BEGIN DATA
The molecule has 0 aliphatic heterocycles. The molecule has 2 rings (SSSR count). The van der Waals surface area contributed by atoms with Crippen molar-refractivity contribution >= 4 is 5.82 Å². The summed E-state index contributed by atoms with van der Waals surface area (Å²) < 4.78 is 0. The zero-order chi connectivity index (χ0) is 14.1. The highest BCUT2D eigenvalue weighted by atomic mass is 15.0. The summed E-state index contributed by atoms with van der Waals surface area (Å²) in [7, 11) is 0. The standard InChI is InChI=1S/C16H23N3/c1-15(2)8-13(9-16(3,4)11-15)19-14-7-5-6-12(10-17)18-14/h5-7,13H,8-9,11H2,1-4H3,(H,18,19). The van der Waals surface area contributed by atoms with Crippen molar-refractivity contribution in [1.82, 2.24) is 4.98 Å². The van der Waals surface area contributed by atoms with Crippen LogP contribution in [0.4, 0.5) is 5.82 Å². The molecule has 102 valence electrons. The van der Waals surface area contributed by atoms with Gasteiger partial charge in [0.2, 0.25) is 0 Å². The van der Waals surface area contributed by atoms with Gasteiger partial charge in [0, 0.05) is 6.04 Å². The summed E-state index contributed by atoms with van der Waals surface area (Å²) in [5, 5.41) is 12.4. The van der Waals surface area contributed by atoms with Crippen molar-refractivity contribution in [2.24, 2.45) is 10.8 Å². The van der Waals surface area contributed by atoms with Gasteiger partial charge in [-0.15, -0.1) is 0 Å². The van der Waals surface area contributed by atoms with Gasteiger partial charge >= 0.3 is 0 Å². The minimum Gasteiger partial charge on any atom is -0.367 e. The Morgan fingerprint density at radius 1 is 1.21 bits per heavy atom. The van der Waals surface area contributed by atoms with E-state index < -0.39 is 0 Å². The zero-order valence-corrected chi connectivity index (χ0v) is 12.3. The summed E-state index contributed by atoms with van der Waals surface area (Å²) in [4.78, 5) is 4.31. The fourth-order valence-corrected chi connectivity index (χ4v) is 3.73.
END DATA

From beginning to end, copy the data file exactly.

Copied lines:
The molecule has 0 aliphatic heterocycles. The molecule has 2 rings (SSSR count). The van der Waals surface area contributed by atoms with Crippen molar-refractivity contribution >= 4 is 5.82 Å². The summed E-state index contributed by atoms with van der Waals surface area (Å²) < 4.78 is 0. The zero-order chi connectivity index (χ0) is 14.1. The highest BCUT2D eigenvalue weighted by atomic mass is 15.0. The summed E-state index contributed by atoms with van der Waals surface area (Å²) in [7, 11) is 0. The standard InChI is InChI=1S/C16H23N3/c1-15(2)8-13(9-16(3,4)11-15)19-14-7-5-6-12(10-17)18-14/h5-7,13H,8-9,11H2,1-4H3,(H,18,19). The van der Waals surface area contributed by atoms with Crippen molar-refractivity contribution in [1.82, 2.24) is 4.98 Å². The van der Waals surface area contributed by atoms with Crippen LogP contribution in [0.4, 0.5) is 5.82 Å². The molecule has 102 valence electrons. The van der Waals surface area contributed by atoms with Gasteiger partial charge in [0.2, 0.25) is 0 Å². The van der Waals surface area contributed by atoms with Gasteiger partial charge in [0, 0.05) is 6.04 Å². The summed E-state index contributed by atoms with van der Waals surface area (Å²) in [5, 5.41) is 12.4. The van der Waals surface area contributed by atoms with Crippen molar-refractivity contribution in [2.24, 2.45) is 10.8 Å². The van der Waals surface area contributed by atoms with Gasteiger partial charge in [-0.15, -0.1) is 0 Å². The van der Waals surface area contributed by atoms with Gasteiger partial charge >= 0.3 is 0 Å². The minimum Gasteiger partial charge on any atom is -0.367 e. The Morgan fingerprint density at radius 1 is 1.21 bits per heavy atom. The van der Waals surface area contributed by atoms with E-state index < -0.39 is 0 Å². The zero-order valence-corrected chi connectivity index (χ0v) is 12.3. The summed E-state index contributed by atoms with van der Waals surface area (Å²) in [4.78, 5) is 4.31. The fourth-order valence-corrected chi connectivity index (χ4v) is 3.73.